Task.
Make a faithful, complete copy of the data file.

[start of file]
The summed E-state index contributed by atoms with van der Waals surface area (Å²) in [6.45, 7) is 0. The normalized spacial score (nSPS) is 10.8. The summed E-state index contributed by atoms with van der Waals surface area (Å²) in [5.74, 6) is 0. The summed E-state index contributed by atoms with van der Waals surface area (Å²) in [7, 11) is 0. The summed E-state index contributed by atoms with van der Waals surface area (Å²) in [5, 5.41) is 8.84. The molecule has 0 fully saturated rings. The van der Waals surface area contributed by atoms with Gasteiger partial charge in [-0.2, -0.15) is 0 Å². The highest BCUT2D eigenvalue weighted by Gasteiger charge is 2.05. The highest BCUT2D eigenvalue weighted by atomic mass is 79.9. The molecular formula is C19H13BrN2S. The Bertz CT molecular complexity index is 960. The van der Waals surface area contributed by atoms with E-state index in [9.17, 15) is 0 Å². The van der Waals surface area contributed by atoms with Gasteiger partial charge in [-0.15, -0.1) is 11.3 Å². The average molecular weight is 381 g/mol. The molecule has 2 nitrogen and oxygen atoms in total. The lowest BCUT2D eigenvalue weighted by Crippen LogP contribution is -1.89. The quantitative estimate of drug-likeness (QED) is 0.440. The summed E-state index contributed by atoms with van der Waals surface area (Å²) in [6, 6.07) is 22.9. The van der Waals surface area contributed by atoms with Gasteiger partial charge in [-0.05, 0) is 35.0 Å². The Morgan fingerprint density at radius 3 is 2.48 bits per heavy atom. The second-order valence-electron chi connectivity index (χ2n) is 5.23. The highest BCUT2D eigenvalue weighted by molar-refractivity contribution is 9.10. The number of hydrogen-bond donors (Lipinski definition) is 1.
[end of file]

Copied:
The summed E-state index contributed by atoms with van der Waals surface area (Å²) in [6.45, 7) is 0. The normalized spacial score (nSPS) is 10.8. The summed E-state index contributed by atoms with van der Waals surface area (Å²) in [5.74, 6) is 0. The summed E-state index contributed by atoms with van der Waals surface area (Å²) in [7, 11) is 0. The summed E-state index contributed by atoms with van der Waals surface area (Å²) in [5, 5.41) is 8.84. The molecule has 0 fully saturated rings. The van der Waals surface area contributed by atoms with Gasteiger partial charge in [-0.2, -0.15) is 0 Å². The highest BCUT2D eigenvalue weighted by Gasteiger charge is 2.05. The highest BCUT2D eigenvalue weighted by atomic mass is 79.9. The molecular formula is C19H13BrN2S. The Bertz CT molecular complexity index is 960. The van der Waals surface area contributed by atoms with E-state index in [9.17, 15) is 0 Å². The van der Waals surface area contributed by atoms with Gasteiger partial charge in [-0.15, -0.1) is 11.3 Å². The average molecular weight is 381 g/mol. The molecule has 2 nitrogen and oxygen atoms in total. The lowest BCUT2D eigenvalue weighted by Crippen LogP contribution is -1.89. The quantitative estimate of drug-likeness (QED) is 0.440. The summed E-state index contributed by atoms with van der Waals surface area (Å²) in [6, 6.07) is 22.9. The van der Waals surface area contributed by atoms with Gasteiger partial charge in [-0.05, 0) is 35.0 Å². The Morgan fingerprint density at radius 3 is 2.48 bits per heavy atom. The second-order valence-electron chi connectivity index (χ2n) is 5.23. The highest BCUT2D eigenvalue weighted by molar-refractivity contribution is 9.10. The number of hydrogen-bond donors (Lipinski definition) is 1.